Edition: Hardcover
Price: $19.75
45 used & new from $14.67

1 of 1 people found the following review helpful
1.0 out of 5 stars Put Not Your Faith In Princesses!, December 16, 2014
Okay, at first I admit I was delighted: finally a Bible for princesses! One that would at last warn them against the terrible sin of wearing clothing made from more than one type of cloth (Leviticus 19:19): a sin that princesses seem horrifyingly, almost Satanically drawn to.

But no. Once again this crucial aspect of God's teachings has been hidden away in the fine print, with no special attention drawn to it. I am appalled that this, supposedly a Bible made specifically to address the spiritual needs of princesses, does not put such vital information front and center.

I can only hope that any princess unfortunate enough to have this as her only Bible will at least be lucky enough to have brothers who will sell her into slavery (Genesis 37:28).

Only in this way may she atone for her sartorial sins and be spared the eternal fires of Hell.

Theo.
Comment Comments (8) | Permalink | Most recent comment: Dec 18, 2014 2:00 PM PST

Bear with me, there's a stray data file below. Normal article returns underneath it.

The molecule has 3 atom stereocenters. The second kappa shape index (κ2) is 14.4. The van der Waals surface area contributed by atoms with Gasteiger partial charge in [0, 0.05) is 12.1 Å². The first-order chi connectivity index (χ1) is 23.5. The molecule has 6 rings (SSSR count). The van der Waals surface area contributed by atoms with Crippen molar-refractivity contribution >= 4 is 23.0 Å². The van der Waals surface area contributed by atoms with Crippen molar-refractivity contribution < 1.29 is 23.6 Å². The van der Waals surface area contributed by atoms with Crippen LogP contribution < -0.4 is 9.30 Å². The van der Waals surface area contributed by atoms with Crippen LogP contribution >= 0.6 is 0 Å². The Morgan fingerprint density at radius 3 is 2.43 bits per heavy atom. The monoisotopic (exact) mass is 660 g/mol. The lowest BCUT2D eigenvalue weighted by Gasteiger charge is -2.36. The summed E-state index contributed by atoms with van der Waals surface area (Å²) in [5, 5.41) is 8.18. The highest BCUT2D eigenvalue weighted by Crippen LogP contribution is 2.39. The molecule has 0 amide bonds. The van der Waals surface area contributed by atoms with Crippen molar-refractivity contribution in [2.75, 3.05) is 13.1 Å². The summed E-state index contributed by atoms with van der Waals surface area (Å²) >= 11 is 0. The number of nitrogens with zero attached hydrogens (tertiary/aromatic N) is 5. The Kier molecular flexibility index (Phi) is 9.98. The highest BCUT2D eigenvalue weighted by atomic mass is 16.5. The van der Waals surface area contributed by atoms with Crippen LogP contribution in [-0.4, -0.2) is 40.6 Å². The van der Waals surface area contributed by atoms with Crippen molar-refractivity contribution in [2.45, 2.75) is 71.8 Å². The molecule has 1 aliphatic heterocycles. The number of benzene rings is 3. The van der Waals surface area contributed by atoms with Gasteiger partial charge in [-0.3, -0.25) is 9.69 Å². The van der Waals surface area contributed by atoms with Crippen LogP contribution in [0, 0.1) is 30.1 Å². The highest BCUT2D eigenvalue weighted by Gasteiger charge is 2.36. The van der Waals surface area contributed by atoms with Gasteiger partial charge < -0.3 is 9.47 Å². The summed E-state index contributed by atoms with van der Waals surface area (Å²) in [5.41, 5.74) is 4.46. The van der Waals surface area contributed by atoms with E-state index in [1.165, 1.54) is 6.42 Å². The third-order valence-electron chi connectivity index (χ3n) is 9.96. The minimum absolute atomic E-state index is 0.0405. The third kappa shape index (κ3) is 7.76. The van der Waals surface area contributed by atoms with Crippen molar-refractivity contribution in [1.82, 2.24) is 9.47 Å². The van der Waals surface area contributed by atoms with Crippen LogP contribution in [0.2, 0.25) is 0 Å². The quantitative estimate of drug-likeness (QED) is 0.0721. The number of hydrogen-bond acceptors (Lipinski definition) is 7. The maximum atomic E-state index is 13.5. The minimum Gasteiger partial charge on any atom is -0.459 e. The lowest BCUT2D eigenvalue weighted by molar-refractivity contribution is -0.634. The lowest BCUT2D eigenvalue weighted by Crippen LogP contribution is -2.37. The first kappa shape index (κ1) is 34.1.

Paleo Athlete: A Complete Guide On How To Improve Your Performance, Recovery, Health And Fitness With The Paleo Diet
Paleo Athlete: A Complete Guide On How To Improve Your Performance, Recovery, Health And Fitness With The Paleo Diet
Price: $2.99

1 of 2 people found the following review helpful
2.0 out of 5 stars Inconsistent & Unreferenced, October 28, 2014
Verified Purchase(What's this?)
The paleo diet has been the subject of serious research in recent years, and so far the results look pretty good. While not yet as extensively investigated as the Mediterranean diet, paleo is not just some wacky fad. This is an approach that, at the very least, is worth exploring and looking into.